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Peak retail body supports Victorian budget skills focus, but not happy with tax

Karen Tan
24 May 2021 2 minute readShare
Peak retail body supports Victorian budget skills focus

The Australian Retailers Association (ARA) has responded positively to the Victorian government’s 2021–22 budget commitment to skills and push to revitalise Melbourne’s CBD, with the retail sector particularly keen to benefit from the skills funding.

Retail is in dire need of support after the forced closure of many businesses during the coronavirus pandemic, and skills funding will equip businesses with a skilled-up workforce to help them flourish again.

ARA CEO Paul Zahra said addressing skills training and skills shortages is vital to business recovery, and as Australia’s largest private sector employer, retail plays a vital role in the rebound of skills and employment.

“As a registered training organisation, the ARA welcomes the Victorian government’s commitment to skills, which includes $86 million to establish the Victorian Skills Authority, providing students with improved training options and clearer pathways to jobs,” ARA CEO Paul Zahra said.

“Retail employs one in 10 Australians [but] has been missing as a key industry of focus within many of the skills and training schemes over the past year

“We look forward to working with the Victorian government on how this funding may be applied to retail to address the critical skills shortage the industry is experiencing.”

Australia’s largest retail group also welcomes the Victorian government’s revitalisation plan and funding for the economic recovery of Melbourne city’s central business district.

“CBDs play a critical role in economic outcomes for all states and the Melbourne CBD is not the thriving hub it once was, with office occupancy rates still low and a lack of international tourists and students continuing to significantly affect small businesses in particular,” Mr Zahra said.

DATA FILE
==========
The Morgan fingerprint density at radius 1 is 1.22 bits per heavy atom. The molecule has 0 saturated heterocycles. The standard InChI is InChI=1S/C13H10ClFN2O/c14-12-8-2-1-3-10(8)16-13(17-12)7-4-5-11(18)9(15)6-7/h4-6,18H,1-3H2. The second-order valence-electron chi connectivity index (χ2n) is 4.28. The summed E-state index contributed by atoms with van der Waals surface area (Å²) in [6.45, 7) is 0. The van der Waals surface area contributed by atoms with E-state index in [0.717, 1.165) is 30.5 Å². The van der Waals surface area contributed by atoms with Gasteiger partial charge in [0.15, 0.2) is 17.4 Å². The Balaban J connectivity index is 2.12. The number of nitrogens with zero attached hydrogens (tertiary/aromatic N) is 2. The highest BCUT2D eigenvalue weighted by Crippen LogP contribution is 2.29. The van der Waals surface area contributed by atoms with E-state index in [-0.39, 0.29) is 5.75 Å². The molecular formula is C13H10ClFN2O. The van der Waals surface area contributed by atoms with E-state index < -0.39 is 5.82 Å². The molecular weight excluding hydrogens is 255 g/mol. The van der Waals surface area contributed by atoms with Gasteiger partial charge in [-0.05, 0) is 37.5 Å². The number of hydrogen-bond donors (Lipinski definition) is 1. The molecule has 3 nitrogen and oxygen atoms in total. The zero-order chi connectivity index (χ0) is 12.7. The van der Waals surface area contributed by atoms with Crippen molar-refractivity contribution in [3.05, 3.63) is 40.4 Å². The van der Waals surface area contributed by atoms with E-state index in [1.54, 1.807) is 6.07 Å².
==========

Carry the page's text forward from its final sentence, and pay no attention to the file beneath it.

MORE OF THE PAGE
“We applaud the efforts of the state government and the City of Melbourne to help and the $107 million investment to revitalise the Melbourne CBD, which includes support for more outdoor dining, will help attract more people back to the city and benefit those retailers who are continuing to do it tough.”

But not all of the Victorian government’s budget plans have been well received by the retail sector.

Mr Zahra said while the increase to the payroll tax-free threshold will provide some important relief for some small businesses, not all will benefit, and some could suffer adverse effects.

“With a new levy being introduced to businesses with national wages above $10 million, to be applied as a payroll tax surcharge, we question the net outcome on business,” Mr Zahra said.

“Land taxes will increase for commercial property owners and that may have flow-on effects for retail tenants through higher rents. At a time when many smaller retailers are confronting deferred rental debt, particularly within CBDs and the travel retail space, the impact of this could be problematic for struggling businesses.”

Retail has, however, applauded the budget’s focus on mental health.

“Mental health has never been more important after the challenges for many businesses over the past 12 months, and we welcome this as an ongoing area of focus for this year’s budget, with an overall investment of $3.8 billion over the next four years. This includes a greater focus on early intervention and outcome-driven support,” Mr Zahra said.

“The ARA looks forward to close consultation with government to deliver an outcome that will benefit those who require the services provided through these budget measures.”

Peak retail body supports Victorian budget skills focus, but not happy with tax
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Karen Tan

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